There are few valid reasons to withdraw the acceptance of an invitation: serious illness, a death in the family, absence due to an upcoming transfer, official duty, or very important business else-where. It should be noted that an invitation to The White House takes precedence over all others (fig 2-6).

  1. Recalling a formal invitation. When unavoidable circumstances warrant, a formal invitation may be recalled. If the occasion was small, and the invited guests would know the reason for withdrawal, none need be given. If the invited guests may not know why the invitation is being withdrawn, the reason for recalling it is prepared on a printed form rather than an engraved form (fig 2-7).
  2. Advancing or postponing an invitation. Advancing or postponing is better than canceling! An announcement changing the date of an invitation must include an R.S.V.P. (figs 2-8 and 2-9).

Figure 2-3. Formal written invitation

Figure 2-4. Acceptance of a formal invitation

Figure 2-5. Regret to a formal invitation

Figure 2-6. Withdrawal of an acceptance to a formal invitation

Figure 2-7. Recalling an invitation

Figure 2-8. Advancing an invitation

Figure 2-9. Postponing an invitation


  1. General. Invitations to informal dinner parties, luncheons, teas, cocktails, and buffet suppers may be extended by personal note, telephone, or a short message prepared on a calling card or formal card. If a reply is desired, include “R.S.V.P.” or “Regrets only,” followed by a telephone number or address. This may also be used on informal invitations when it is necessary to know the number of guests expected.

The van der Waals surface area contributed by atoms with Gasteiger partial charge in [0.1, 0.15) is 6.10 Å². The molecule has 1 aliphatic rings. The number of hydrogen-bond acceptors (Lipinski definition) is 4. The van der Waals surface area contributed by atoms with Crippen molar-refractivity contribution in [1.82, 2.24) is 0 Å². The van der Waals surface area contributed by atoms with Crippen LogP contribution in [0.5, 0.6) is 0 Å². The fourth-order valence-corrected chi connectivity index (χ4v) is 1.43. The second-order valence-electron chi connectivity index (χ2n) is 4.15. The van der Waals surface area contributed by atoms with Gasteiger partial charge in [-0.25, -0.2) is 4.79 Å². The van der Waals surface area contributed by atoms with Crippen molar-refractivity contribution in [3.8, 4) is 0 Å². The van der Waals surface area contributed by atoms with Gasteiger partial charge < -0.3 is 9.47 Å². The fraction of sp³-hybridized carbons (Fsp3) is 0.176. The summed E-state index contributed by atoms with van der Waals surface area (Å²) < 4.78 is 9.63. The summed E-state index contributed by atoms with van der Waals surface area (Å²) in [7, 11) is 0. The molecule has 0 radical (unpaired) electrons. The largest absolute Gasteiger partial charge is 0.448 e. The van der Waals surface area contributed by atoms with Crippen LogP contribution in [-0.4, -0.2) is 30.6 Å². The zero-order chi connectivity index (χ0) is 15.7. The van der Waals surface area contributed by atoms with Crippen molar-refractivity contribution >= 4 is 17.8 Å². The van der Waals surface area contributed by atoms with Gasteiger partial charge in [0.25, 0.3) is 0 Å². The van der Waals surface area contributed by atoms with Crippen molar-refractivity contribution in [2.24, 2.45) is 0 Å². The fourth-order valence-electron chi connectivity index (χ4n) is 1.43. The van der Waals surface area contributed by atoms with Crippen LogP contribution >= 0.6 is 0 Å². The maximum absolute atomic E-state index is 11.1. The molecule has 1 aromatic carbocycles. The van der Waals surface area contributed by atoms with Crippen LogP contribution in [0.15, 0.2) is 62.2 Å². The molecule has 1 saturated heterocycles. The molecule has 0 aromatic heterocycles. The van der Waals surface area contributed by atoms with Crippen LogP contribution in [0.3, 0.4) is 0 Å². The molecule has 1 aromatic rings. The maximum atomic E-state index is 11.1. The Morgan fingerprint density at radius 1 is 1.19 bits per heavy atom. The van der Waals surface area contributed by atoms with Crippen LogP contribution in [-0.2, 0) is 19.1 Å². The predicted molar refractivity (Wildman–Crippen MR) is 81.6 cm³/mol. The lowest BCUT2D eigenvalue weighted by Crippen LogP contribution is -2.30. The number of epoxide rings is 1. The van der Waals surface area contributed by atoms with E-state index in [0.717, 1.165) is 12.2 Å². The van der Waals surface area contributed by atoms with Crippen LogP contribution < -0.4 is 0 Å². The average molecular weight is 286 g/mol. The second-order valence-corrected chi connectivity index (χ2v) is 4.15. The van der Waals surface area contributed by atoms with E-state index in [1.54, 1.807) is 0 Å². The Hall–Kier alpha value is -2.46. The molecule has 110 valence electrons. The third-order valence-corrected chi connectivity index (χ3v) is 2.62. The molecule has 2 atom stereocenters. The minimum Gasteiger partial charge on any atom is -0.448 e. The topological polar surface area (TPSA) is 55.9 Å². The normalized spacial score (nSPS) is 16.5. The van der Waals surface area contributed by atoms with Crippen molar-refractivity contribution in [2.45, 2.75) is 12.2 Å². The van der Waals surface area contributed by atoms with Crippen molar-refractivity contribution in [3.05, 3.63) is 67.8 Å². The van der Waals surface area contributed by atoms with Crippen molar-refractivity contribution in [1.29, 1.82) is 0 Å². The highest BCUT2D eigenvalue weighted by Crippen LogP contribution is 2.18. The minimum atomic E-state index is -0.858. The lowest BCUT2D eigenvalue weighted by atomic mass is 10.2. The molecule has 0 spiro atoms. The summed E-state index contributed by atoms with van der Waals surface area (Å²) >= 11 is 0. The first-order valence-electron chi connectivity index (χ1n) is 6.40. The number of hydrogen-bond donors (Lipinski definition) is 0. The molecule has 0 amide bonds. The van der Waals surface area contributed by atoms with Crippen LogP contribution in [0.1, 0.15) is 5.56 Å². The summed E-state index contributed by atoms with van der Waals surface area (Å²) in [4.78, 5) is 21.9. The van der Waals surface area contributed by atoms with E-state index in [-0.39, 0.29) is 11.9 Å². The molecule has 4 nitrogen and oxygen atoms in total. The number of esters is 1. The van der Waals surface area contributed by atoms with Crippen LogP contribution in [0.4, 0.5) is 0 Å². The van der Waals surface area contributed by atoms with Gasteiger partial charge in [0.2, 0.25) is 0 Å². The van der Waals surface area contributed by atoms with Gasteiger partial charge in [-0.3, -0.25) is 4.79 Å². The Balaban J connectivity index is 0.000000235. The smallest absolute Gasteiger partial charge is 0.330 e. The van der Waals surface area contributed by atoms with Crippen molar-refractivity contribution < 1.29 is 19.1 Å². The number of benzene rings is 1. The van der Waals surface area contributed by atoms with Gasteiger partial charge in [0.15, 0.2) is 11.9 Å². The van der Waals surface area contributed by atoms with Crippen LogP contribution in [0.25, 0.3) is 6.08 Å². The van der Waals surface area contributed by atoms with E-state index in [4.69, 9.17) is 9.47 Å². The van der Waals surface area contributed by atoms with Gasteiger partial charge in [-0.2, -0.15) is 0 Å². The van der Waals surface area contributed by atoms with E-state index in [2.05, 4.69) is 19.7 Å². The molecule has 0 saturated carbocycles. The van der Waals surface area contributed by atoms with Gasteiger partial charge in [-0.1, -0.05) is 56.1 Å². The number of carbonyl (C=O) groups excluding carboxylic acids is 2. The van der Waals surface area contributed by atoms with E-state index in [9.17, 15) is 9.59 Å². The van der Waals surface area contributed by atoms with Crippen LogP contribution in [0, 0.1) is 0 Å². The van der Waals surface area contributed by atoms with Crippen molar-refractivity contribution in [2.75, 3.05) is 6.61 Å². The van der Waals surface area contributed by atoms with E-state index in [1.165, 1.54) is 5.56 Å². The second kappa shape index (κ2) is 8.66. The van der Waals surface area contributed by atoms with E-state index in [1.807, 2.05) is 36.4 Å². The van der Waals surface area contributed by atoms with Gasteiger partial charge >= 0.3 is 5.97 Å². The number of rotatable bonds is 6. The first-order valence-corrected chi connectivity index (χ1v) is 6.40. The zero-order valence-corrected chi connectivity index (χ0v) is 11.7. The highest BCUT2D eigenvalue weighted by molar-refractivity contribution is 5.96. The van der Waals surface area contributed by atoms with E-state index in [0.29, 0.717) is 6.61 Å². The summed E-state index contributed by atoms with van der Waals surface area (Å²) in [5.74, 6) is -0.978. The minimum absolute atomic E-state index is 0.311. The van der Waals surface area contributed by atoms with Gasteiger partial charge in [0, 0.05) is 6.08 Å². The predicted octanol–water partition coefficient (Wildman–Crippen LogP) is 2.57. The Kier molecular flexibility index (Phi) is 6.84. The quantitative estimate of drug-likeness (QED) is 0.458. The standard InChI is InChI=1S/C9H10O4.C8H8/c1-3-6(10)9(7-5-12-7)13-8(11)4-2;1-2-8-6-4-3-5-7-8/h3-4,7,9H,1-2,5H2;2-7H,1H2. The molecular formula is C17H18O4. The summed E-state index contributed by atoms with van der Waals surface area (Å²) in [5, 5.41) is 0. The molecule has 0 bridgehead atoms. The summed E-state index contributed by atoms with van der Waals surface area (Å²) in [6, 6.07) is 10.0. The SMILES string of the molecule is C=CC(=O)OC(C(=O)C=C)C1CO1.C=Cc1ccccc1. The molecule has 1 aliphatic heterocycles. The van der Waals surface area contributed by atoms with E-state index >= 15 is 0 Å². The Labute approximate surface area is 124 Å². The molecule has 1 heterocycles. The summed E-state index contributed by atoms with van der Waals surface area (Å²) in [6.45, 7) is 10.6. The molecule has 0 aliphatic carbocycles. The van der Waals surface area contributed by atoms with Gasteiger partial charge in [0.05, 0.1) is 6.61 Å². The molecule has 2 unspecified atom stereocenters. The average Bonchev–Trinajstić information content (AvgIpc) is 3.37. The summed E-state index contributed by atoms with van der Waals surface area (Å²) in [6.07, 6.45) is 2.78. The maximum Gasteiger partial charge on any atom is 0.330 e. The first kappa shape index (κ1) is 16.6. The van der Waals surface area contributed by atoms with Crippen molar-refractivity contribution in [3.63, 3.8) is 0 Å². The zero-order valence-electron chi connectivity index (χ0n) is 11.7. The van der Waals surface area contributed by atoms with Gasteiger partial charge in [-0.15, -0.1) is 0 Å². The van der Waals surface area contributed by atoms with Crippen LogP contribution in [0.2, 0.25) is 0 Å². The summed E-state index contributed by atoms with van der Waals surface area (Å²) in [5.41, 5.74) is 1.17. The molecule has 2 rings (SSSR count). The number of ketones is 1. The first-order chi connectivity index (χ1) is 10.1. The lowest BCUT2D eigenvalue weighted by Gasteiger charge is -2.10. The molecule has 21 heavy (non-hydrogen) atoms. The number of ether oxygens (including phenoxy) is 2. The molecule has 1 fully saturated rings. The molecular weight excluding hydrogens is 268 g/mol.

2. Informal note. An invitation to a social function may be extended by an informal note if the host or hostess does not wish to use the engraved card or the third person style invitation. Informal notes are correct for small informal dinners, but are tiresome for large dinners and are incorrect for official dinners.
  3. Informal card invitations.
    1. Fold-over cards (generally called “informals”) are often used for extending informal invitations (fig 2-10). These cards are about 4 inches wide and 3 inches high. They are made of smooth heavy paper, in white or cream, with matching envelopes. The rank or title and full name are centered on the outside of the card and may be engraved from the same plate used for joint calling cards. The address is shown in the lower right-hand corner of the outside of the card. The invitation is normally written on the lower hand inside, but may be written on the outside, either above or below the name.
    2. The single flat card (larger than a calling card) is a newer variation of “informals.” The rank and full name are engraved in the center of the card. The address is engraved above and to the right of the name. The message or invitation is written below the name. An “R.S.V.P.” (if desired) is written in the lower left-hand corner.
  4. Replies to informal invitations.
    1. Informal notes and card invitations usually require no written answer, but one may be requested. A telephone reply is also proper.
    2. A written answer may be prepared either informally on a calling card or in the third person format used for engraved invitations (replies are addressed to the hostess only).

Figure 2-10. Informal fold-over invitation
Friday, July 15th
5-7 p.m.
Regrets Only
Friday, July 15th
6:30-8:30 p.m.
Regrets Only